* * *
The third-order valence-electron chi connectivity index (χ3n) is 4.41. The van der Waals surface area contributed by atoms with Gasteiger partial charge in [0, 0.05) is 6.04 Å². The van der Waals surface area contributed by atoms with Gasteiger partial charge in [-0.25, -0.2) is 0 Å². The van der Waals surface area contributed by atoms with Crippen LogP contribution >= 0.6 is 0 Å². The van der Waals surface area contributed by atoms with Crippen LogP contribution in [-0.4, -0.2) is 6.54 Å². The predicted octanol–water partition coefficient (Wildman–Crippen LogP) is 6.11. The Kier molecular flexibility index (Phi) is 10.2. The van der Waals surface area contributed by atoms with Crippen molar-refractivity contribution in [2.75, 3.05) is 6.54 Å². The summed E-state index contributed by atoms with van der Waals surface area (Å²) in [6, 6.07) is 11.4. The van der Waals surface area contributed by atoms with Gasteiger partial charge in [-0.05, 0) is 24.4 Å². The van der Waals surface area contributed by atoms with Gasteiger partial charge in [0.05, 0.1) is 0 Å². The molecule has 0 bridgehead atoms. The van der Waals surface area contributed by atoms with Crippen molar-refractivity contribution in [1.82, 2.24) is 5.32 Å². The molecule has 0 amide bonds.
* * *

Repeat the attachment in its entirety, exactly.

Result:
The third-order valence-electron chi connectivity index (χ3n) is 4.41. The van der Waals surface area contributed by atoms with Gasteiger partial charge in [0, 0.05) is 6.04 Å². The van der Waals surface area contributed by atoms with Gasteiger partial charge in [-0.25, -0.2) is 0 Å². The van der Waals surface area contributed by atoms with Crippen LogP contribution >= 0.6 is 0 Å². The van der Waals surface area contributed by atoms with Crippen LogP contribution in [-0.4, -0.2) is 6.54 Å². The predicted octanol–water partition coefficient (Wildman–Crippen LogP) is 6.11. The Kier molecular flexibility index (Phi) is 10.2. The van der Waals surface area contributed by atoms with Crippen molar-refractivity contribution in [2.75, 3.05) is 6.54 Å². The summed E-state index contributed by atoms with van der Waals surface area (Å²) in [6, 6.07) is 11.4. The van der Waals surface area contributed by atoms with Gasteiger partial charge in [-0.05, 0) is 24.4 Å². The van der Waals surface area contributed by atoms with Gasteiger partial charge in [0.05, 0.1) is 0 Å². The molecule has 0 bridgehead atoms. The van der Waals surface area contributed by atoms with Crippen molar-refractivity contribution in [1.82, 2.24) is 5.32 Å². The molecule has 0 amide bonds.